Daily walk of just 3 km can reduce risk of hospitalization for respiratory problems

February 18, 2014

New research in Respirology shows that suffers of Chronic obstructive pulmonary disease (COPD) can reduce their risk of being hospitalized with severe attacks, by maintaining an exercise regime of walking between three to six kilometers a day.

COPD, a term which includes chronic bronchitis and emphysema, results in breathing difficulties due to long-term lung damage. Severe symptoms (eCOPD), caused by a sudden loss of lung function, can be life threatening.

543 COPD patients were recruited from five Spanish respiratory clinics and their levels were calculated based on the distance they walked during the course of a week. This information was compared to hospitalization data taken from the database of Bilbao's Hospital Galdakao-Usansolo.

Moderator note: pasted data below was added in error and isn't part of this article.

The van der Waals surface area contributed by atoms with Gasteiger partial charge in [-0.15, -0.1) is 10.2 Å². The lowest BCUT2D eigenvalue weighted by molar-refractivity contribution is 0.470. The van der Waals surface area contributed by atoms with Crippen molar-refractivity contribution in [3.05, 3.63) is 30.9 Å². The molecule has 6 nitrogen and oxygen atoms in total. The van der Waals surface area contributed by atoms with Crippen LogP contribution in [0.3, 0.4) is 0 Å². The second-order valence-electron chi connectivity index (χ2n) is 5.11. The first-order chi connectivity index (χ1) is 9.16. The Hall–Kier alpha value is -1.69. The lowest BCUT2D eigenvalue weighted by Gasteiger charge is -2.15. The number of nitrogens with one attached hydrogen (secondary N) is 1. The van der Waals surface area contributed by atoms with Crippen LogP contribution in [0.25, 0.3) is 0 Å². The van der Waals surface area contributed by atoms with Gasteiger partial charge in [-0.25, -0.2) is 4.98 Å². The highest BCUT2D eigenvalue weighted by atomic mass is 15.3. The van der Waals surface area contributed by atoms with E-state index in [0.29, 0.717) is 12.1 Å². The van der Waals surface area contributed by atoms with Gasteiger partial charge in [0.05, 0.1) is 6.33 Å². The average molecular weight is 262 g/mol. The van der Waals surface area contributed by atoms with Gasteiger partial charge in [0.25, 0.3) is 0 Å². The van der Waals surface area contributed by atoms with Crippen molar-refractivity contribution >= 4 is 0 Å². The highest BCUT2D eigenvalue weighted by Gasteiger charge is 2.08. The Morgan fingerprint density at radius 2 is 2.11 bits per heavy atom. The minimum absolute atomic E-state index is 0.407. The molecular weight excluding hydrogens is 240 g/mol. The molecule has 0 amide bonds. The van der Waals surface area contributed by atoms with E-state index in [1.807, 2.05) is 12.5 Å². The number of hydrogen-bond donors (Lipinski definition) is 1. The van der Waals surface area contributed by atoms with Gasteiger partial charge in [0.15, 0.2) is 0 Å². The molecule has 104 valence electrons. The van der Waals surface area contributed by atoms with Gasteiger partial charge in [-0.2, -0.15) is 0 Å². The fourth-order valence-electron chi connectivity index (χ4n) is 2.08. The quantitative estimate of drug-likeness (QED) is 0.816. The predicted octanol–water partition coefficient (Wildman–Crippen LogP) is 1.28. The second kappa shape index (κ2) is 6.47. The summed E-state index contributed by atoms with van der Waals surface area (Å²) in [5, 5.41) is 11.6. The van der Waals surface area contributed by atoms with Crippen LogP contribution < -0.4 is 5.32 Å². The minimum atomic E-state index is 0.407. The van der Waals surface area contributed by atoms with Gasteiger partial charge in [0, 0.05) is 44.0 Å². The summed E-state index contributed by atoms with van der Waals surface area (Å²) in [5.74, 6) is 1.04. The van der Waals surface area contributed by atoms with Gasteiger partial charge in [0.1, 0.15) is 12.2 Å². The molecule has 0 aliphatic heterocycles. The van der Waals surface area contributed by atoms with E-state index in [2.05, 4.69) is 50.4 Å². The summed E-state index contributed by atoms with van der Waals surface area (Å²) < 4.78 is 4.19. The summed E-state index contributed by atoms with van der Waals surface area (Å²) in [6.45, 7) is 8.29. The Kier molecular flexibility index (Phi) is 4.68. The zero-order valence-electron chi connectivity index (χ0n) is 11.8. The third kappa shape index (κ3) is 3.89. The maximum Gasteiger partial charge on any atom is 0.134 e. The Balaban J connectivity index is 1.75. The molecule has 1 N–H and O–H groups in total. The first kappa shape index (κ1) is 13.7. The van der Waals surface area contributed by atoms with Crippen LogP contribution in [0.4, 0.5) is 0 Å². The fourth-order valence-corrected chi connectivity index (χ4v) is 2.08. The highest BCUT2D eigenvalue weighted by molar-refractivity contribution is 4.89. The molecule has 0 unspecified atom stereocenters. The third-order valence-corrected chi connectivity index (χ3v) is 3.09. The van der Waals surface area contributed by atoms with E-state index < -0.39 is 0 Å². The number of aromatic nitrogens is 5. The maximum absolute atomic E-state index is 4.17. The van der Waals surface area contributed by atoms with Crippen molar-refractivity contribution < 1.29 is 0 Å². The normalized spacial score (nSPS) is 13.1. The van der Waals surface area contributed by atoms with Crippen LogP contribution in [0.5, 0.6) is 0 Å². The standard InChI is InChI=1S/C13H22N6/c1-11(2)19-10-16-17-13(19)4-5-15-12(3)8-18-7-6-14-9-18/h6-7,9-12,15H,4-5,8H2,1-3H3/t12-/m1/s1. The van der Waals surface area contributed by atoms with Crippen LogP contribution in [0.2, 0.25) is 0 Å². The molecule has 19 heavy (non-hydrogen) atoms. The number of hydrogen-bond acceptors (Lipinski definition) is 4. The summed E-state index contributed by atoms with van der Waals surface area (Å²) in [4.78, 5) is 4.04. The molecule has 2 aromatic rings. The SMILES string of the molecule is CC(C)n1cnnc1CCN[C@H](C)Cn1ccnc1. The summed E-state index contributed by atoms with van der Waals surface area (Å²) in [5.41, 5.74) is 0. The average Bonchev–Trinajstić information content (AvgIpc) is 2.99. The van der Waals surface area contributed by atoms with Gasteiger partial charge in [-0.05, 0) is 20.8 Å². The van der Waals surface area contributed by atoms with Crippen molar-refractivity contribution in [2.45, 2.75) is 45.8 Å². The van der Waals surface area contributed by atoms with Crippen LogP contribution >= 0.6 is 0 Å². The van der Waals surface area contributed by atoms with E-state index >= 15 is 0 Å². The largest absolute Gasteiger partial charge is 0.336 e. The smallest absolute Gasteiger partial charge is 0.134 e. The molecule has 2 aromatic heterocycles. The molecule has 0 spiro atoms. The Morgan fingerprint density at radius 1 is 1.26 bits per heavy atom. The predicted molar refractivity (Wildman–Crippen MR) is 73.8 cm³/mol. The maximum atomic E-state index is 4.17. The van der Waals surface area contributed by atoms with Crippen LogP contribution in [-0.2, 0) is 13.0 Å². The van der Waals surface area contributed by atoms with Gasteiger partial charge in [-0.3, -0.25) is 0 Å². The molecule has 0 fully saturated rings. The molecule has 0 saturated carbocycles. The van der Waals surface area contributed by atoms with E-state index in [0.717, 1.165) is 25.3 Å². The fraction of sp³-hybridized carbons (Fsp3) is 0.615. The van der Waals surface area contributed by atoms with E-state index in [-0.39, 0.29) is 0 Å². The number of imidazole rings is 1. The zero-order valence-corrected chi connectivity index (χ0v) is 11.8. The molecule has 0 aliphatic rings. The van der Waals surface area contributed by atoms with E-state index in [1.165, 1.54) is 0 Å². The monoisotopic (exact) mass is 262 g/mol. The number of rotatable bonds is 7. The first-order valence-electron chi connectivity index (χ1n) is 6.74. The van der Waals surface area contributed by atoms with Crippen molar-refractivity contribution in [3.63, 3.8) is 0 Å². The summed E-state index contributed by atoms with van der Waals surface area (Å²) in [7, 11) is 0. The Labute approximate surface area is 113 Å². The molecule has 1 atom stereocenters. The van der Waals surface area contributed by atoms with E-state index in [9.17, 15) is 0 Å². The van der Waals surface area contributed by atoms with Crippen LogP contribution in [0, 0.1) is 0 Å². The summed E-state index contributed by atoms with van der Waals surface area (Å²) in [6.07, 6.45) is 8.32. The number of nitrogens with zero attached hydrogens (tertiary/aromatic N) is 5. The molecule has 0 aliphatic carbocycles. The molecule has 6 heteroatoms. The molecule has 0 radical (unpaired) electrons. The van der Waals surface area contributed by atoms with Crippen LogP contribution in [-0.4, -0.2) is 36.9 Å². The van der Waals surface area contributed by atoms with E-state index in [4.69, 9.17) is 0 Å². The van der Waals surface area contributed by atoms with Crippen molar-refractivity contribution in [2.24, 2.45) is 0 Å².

The results showed that COPD patients who maintained moderate or high levels of exercise over time, which may amount to low intensity activities such as walking for at least three to six kilometers per day, could reduce the likelihood of being hospitalized by severe symptoms.

In contrast, patients who maintained a low level of exercise or reduced their exercise over time were more likely to experience a significant increase in the rate of hospitalization with exacerbated symptoms.

"COPD patients are less likely to engage in than healthy individuals. However, regular exercise has been associated with reduced risk of hospitalization for exacerbated COPD and mortality among patients with COPD," said Dr. Cristóbal Esteban. "Indeed, even a low level of PA such as walking a minimum of 2 hours per week has been associated with decreased risk of hospitalization for exacerbated COPD."

Explore further: Yoga practice beneficial to patients with COPD

More information: Cristóbal Esteban, Inmaculada Arostegui, Myriam Aburto, Javier Moraza, José M. Quintana, Susana Aizpiri, Luis V. Basualdo, Alberto Capelastegui, "Influence of changes in physical activity on frequency of hospitalization in chronic obstructive pulmonary disease", Respirology, DOI: 10.1111/resp.12239

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